Today<br />Instructional design tips<br />Simple software<br />Three online games<br />Topic 1 of your course<br />
An argument for story telling<br />“Learning objectives are wimpy<br />A typical learning objective focuses on what each person supposedly needs to know, ignoring whether this knowledge will actually lead to useful action.<br />Instead, to create elearning that changes real-world behaviour, we have to first identify what people need to do, and only then decide if there’s anything that they need to know. <br />Identify the action, then the knowledge”(Source: Cathy Moore http://blog.cathy-moore.com/)<br />
E-learning samples<br />Crime scene game (web pages and hyperlinks)<br />Laptop ports (images and hotspots – ARED/Captivate)<br />Aids at 25 (text, images, hyperlinks)<br />Choose a different ending (Youtube video + annotation)(How to annotate a Youtube video)<br />Source: http://blog.cathy-moore.com/<br />
ARED<br />Hotspots – OHS example<br />Hotspots – introduce yourself example<br />ARED User guide<br />(Source: Australian Flexible Learning Framework)<br />
Three Online Games<br />Courtsey of Thiagi.com and G. Salmon <br />
101 Tipsa game to encourage collaboration<br />Create a discussion<br />Instructions include:<br />The name of the game – 101 tips for .......<br />What to do – “contribute 5 tips about topic 1.....<br />Deadline for contribution<br />What’s in it for the learner – peer learning/collaboration<br />What to do with the tips<br />Facilitator categorises tips and adds them to a wiki page<br />Participants can copy and paste at the end if they wish or you can provide as a PDF.<br />Repeat activity with another topic or aspect of the topic<br />(Source: SivasailamThiagarajan http://www.thiagi.com/email-101tips.html)<br />
Depolarizera game to improve awareness about differing perspectives<br />Round 1:<br />Pick a topic about which there will be differing opinions<br />Create a scale e.g. 1 = Very pessimistic – 9 = very optimistic<br />Participants position themselves on the scale and explain their position<br />Facilitator averages the responses.<br />Round 2:<br />Participants are asked to predict the average response<br />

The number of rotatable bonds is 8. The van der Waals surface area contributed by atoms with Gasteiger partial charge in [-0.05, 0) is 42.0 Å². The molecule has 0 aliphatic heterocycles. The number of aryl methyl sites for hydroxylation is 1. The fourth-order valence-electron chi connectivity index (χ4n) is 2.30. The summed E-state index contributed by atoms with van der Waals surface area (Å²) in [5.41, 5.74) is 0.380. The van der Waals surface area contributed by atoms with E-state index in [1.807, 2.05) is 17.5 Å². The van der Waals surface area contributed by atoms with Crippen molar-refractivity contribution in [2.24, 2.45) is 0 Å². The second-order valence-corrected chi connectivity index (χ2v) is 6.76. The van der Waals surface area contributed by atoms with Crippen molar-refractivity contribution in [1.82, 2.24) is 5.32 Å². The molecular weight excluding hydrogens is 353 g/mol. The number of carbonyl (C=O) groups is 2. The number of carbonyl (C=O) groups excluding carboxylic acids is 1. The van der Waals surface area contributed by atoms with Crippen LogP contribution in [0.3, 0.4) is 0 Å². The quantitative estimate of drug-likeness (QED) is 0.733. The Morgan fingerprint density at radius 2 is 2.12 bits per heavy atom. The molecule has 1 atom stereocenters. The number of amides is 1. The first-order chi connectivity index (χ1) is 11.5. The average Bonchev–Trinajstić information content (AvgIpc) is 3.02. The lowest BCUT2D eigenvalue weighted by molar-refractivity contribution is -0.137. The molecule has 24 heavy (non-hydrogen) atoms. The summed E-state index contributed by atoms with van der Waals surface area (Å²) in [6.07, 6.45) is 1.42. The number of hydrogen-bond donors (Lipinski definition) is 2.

Depolarizer 2<br />Round 3:<br />Winner announced<br />Participants are asked to role play a position on the scale e.g. 1=very pessimistic, 9 = very optimistic, and make three statements about the topic from the perspective of their role<br />Facilitator provides a web page with the role-played statements divided by very pessimistic and very optimistic<br />Round 4:<br />Participants review the webpage and state their current position on the topic e.g. The number 1-9<br />Facilitator calculates the average response<br />Round 5:<br />Participants predict the new average position on the topic<br />Facilitator announces the winner<br /> (Source: http://www.thiagi.com/email-depolarizer.html)<br />
C3POa game to encourage collaborative problem solving<br />Set the open-ended challenge e..g how do you improve/increase ...............<br />Participants provide 3 ideas each – they do not see each others ideas until they have posted (poll)<br />Participants develop a personal priority list based on the pool of ideas (pool)<br />Participants predict what they see as an actual priority list based on the group responses – leads to outcome<br />(G. Salmon, 2002. E-tivities. The key to active online learning. RoutledgeFalmer, pp132-135.)<br />
Half-lifea game to identify and synthesise a concept<br />Pose a question about the concept/topic<br />Round 1: Participants write their response/understanding in a specified number of words e.g. 50 words<br />Round 2: Participants read the responses, reconsider their thinking and respond to the same question in half the words<br />Round 3: Repeat and respond in half the words<br /> (G. Salmon, 2002. E-tivities. The key to active online learning. RoutledgeFalmer, pp132-135.)<br />
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